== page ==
Broken Arrow (1950)





Director:    Delmer Daves.

Starring:    James Stewart (Tom Jeffords), Jeff Chandler (Cochise), Debra Paget (Sonseeahray), Basil Ruysdael (Gen. Howard), Will Geer (Ben Slade), Joyce MacKenzie (Terry), Arthur Hunnicutt (Duffield), Raymond Bramley (Col. Bernall), Jay Silverheels (Goklia), Argentina Brunetti (Nalikadeya), Jack Lee (Boucher), Robert Adler (Lonergan).

A story only loosely based on the life of the feared Apache leader, Cochise.  The setting is Arizona in the 1870s.  Jimmy Steward negotiates a peace with Cochise as well as marrying Indian maiden Debra Paget, only to see his dreams of peace mangled by the actions of renegades and crooked traders.  The movie was filmed at the site where the events actually occurred.

(Blacklisted screenwriter Albert Maltz was kept off the credits in favor of front, Michael Blankfort; credit restored in 1996 by the Writer's Guild of America.)


Spoiler Warning:  below is a summary of the entire film. 

"This is the story of a land, of the people who lived on it in the year 1870 and of a man whose name was Cochise.  He was an Indian, leader of the Chiricahua Apache tribe.  I was involved in the story and what I have to tell happened exactly as you'll see it."

Tom Jeffords rides across a desert in Arizona.  He fought in the Civil War and when it was over he prospected for gold off and on.  He then gets a message that a new colonel has come to Tucson and wants to see him.  He sees a lot of buzzards flying around.  He sees that an Apache boy struggles along a path below him.  A savage war with the Apache has been going on for ten years.  He goes down and gives the boy some water.  Of course, the boy is afraid of Tom because of the constant battles, but he does drink from Tom's canteen.  He then tries to stab Tom, but Tom is able to make the boy drop the knife.  The young fellow is wounded and his wounds are badly infected.  Moreover, he has a high fever.  Tom plays doctor and removes the eight pieces of buckshot from the lad's back.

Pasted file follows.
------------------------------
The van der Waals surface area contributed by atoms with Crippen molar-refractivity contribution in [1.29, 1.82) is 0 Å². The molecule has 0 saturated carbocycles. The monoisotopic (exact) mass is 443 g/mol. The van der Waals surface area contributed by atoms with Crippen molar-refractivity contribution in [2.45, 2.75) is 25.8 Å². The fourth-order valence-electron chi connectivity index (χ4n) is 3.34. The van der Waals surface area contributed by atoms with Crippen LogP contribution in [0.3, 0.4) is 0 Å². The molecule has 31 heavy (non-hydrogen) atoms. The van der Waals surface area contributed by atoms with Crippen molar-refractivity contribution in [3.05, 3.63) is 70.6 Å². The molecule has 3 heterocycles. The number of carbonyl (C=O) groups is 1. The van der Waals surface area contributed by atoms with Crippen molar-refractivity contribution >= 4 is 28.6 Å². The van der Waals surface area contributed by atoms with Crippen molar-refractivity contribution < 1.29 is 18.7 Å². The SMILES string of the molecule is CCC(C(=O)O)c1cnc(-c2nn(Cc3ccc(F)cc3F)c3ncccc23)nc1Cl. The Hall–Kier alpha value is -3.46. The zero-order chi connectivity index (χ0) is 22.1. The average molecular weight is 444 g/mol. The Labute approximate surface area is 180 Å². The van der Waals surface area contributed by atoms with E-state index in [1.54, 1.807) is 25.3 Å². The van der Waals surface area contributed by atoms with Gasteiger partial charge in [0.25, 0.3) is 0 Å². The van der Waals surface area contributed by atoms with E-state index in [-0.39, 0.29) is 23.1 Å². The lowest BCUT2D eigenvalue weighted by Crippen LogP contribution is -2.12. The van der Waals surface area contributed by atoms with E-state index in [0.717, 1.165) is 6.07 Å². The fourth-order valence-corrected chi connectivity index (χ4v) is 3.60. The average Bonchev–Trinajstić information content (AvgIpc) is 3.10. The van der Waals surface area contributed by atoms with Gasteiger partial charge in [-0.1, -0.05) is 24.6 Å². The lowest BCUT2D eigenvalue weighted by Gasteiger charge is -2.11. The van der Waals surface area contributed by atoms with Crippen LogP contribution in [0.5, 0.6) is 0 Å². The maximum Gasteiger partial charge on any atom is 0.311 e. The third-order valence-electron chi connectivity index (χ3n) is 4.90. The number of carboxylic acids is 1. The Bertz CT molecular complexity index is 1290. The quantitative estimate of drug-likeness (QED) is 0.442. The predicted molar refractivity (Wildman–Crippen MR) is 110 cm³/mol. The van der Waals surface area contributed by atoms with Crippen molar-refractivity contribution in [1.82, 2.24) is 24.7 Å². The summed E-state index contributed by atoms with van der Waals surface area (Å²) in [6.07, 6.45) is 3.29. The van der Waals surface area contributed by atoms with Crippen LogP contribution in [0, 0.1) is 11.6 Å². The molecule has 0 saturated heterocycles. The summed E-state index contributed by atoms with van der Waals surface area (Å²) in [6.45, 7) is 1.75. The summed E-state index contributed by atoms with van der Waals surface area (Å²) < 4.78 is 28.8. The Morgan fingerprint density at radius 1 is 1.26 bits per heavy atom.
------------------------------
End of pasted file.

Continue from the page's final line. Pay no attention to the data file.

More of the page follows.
Jeffords stays in the area.  While prospecting for gold, he keeps an eye on the Apache, who gets stronger and stronger.  The boy tells Tom that although he is not completely well, he has to continue his journey because this is his "novice time".   He is 14 so he has to prove he is a man by going alone on trips.  The fellow says that his brother and sister were both killed at Big Creek and he is now his parents' only child.  The Apache says:  "Apaches pray for all white men to die.  But now, I pray to keep you safe."